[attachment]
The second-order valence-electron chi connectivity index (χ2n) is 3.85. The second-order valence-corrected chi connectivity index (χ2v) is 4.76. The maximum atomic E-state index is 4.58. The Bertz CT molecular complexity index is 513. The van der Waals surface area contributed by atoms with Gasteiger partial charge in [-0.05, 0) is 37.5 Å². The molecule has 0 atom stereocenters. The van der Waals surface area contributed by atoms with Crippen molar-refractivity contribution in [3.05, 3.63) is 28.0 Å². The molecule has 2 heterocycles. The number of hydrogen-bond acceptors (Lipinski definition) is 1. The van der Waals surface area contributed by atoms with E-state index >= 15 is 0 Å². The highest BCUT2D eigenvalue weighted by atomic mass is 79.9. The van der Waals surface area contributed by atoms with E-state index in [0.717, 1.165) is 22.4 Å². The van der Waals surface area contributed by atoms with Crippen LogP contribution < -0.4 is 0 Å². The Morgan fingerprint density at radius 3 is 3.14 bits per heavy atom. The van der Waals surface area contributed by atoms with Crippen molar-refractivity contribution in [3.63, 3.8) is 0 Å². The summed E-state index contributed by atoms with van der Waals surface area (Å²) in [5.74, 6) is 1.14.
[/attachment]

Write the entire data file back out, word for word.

The second-order valence-electron chi connectivity index (χ2n) is 3.85. The second-order valence-corrected chi connectivity index (χ2v) is 4.76. The maximum atomic E-state index is 4.58. The Bertz CT molecular complexity index is 513. The van der Waals surface area contributed by atoms with Gasteiger partial charge in [-0.05, 0) is 37.5 Å². The molecule has 0 atom stereocenters. The van der Waals surface area contributed by atoms with Crippen molar-refractivity contribution in [3.05, 3.63) is 28.0 Å². The molecule has 2 heterocycles. The number of hydrogen-bond acceptors (Lipinski definition) is 1. The van der Waals surface area contributed by atoms with E-state index >= 15 is 0 Å². The highest BCUT2D eigenvalue weighted by atomic mass is 79.9. The van der Waals surface area contributed by atoms with E-state index in [0.717, 1.165) is 22.4 Å². The van der Waals surface area contributed by atoms with Crippen LogP contribution < -0.4 is 0 Å². The Morgan fingerprint density at radius 3 is 3.14 bits per heavy atom. The van der Waals surface area contributed by atoms with Crippen molar-refractivity contribution in [3.63, 3.8) is 0 Å². The summed E-state index contributed by atoms with van der Waals surface area (Å²) in [5.74, 6) is 1.14.